Role of TRAP1 and estrogen receptor alpha in patients with ovarian cancer -A study of the OVCAD consortium
Aust, Stefanie × Bachmayr-Heyda, Anna Tong, Dan Darb-Esfahani, Silvia Denkert, Carsten Chekerov, Radoslav Sehouli, Jalid Mahner, Sven Van Gorp, Toon Vergote, Ignace Speiser, Paul Horvat, Reinhard Zeillinger, Robert Pateisky, Petra Pils, Dietmar #
Molecular Cancer vol:11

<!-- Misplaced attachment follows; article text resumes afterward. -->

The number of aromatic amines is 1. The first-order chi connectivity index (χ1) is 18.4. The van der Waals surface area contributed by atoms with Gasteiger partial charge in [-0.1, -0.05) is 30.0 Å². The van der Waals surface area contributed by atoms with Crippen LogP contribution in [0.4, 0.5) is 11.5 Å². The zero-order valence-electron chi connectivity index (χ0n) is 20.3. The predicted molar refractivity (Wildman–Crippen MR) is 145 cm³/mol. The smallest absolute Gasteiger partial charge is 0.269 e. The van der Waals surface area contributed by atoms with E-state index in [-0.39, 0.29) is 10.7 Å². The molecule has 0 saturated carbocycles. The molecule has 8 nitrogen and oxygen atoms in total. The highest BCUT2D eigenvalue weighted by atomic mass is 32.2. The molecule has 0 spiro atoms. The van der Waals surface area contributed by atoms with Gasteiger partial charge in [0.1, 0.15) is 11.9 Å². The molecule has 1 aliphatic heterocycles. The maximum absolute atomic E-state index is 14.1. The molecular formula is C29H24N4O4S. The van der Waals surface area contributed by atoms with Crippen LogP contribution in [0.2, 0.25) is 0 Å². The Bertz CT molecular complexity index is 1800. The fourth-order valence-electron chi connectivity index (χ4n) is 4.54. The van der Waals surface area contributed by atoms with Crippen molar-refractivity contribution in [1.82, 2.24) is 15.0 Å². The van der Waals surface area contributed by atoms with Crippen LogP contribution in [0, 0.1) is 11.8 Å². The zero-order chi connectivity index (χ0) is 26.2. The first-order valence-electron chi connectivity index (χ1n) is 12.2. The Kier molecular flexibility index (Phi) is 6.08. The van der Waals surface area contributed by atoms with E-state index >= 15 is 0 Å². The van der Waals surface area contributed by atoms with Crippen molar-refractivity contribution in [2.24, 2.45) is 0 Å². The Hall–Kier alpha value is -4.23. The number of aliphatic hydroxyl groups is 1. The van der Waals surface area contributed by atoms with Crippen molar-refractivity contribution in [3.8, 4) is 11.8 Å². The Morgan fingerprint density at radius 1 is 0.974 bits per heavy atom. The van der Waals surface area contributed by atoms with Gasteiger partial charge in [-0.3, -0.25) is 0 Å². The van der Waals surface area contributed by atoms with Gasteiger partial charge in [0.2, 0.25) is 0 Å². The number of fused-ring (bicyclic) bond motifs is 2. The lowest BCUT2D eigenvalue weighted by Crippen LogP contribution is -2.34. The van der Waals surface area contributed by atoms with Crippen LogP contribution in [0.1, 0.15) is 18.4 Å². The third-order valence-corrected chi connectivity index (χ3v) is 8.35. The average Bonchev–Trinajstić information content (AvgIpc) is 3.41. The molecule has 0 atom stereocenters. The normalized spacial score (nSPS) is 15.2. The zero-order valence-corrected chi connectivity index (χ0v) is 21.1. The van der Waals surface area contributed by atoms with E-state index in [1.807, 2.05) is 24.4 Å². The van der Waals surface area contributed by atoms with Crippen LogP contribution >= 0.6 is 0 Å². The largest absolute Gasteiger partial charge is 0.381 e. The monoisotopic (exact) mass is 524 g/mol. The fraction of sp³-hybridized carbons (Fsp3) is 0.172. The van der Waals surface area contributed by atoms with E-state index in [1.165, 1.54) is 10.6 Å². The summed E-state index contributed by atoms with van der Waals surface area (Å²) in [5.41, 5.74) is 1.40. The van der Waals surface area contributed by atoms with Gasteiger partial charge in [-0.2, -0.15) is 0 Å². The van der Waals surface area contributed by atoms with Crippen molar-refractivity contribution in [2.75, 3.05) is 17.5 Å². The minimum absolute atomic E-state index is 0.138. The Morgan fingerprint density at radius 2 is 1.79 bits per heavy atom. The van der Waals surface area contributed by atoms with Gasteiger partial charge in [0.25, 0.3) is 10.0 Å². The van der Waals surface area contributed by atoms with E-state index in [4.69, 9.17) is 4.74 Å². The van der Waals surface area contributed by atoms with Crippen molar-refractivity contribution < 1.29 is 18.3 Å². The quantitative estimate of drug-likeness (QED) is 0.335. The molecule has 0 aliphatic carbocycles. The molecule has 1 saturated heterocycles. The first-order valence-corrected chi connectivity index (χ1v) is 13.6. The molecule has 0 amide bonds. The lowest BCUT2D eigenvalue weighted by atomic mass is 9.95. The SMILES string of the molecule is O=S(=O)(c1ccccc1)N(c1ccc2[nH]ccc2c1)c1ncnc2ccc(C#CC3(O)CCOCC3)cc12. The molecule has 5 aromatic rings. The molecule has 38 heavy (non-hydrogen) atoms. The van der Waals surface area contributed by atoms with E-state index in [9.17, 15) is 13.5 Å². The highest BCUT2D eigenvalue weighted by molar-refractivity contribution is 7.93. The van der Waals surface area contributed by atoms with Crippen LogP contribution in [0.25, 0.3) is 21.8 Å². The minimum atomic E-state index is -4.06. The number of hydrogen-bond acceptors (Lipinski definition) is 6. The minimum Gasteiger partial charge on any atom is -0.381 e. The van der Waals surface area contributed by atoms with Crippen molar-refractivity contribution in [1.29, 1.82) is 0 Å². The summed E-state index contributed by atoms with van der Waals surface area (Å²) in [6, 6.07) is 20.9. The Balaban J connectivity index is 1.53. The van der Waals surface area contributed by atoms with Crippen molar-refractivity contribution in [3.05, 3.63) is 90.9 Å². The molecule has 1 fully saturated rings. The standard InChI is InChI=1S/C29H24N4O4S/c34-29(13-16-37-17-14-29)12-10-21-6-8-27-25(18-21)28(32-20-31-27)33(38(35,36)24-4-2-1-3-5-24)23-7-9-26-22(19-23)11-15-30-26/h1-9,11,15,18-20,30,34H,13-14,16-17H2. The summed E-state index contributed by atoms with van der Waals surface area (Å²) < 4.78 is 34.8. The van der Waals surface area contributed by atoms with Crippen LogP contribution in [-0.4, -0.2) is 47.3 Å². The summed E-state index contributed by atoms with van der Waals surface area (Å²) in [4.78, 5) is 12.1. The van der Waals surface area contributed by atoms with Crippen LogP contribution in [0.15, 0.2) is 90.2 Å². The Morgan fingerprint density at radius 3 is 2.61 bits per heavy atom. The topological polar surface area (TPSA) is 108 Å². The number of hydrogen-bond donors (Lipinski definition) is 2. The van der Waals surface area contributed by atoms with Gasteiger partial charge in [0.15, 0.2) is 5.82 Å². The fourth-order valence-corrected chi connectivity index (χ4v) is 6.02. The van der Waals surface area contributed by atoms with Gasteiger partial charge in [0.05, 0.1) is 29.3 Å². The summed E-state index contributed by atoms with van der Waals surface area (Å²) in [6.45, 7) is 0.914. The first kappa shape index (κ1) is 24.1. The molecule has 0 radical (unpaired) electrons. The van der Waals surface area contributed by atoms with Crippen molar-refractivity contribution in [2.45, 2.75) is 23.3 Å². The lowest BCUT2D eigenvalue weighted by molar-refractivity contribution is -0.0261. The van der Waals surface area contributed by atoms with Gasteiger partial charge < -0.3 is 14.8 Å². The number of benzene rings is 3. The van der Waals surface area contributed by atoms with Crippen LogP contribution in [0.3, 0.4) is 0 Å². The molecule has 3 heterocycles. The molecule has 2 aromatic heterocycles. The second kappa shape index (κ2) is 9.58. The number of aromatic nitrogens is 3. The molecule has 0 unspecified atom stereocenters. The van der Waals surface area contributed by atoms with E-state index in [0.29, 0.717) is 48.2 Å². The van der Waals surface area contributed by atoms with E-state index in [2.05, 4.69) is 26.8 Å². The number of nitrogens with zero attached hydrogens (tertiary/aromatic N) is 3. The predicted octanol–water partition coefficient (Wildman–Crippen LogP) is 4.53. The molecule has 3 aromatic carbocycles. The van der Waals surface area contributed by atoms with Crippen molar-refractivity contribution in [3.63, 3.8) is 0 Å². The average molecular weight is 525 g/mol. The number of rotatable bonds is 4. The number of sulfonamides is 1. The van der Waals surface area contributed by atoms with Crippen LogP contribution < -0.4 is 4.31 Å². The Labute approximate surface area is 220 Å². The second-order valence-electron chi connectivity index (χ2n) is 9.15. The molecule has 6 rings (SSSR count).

ABSTRACT: BACKGROUND: The role of the tumor necrosis factor receptor associated protein 1 (TRAP1) -- supposed to be involved in protection of cells from apoptosis and oxidative stress -- has just started to be investigated in ovarian cancer. TRAP1 has been shown to be estrogen up-regulated in estrogen receptor alpha (ERalpha) positive ovarian cancer cells. The clinical impact of TRAP1 is not clear so far and the significance of ERalpha expression as therapeutic and prognostic marker is still controversial. Therefore, we investigated the importance of TRAP1 together with ERalpha in regard to clinicopathological parameters, chemotherapy response, and survival.Methods and resultsExpressions of TRAP1 and ERalpha were evaluated by immunohistochemical staining of tissue microarrays comprised of 208 ovarian cancer samples. TRAP1 was highly expressed in 55% and ERalpha was expressed in 52% of all cases. High TRAP1 expression correlated significantly with ERalpha (p < 0.001) but high TRAP1 expression was also found in 42% of ERalpha negative cases. High TRAP1 expression correlated significantly with favorable chemotherapy-response (HR = 0.48; 95%CI 0.24-0.96, p=0.037) and showed a significant impact on overall survival (OS) (HR = 0.65; 95%CI 0.43-0.99, p = 0.044). ERalpha expression was a favorable prognostic factor for OS in univariate and multivariate analyses. Interestingly, the combined pattern (ERalpha positive and/or TRAP1-high) revealed the strongest independent and significant positive influence on OS (HR = 0.41; 95%CI 0.27-0.64). CONCLUSION: Immunohistochemical evaluation of TRAP1 together with ERalpha provides significant prognostic information. TRAP1 alone is significantly associated with chemotherapy response and overall survival, rendering TRAP1 as interesting scientific and therapeutic target.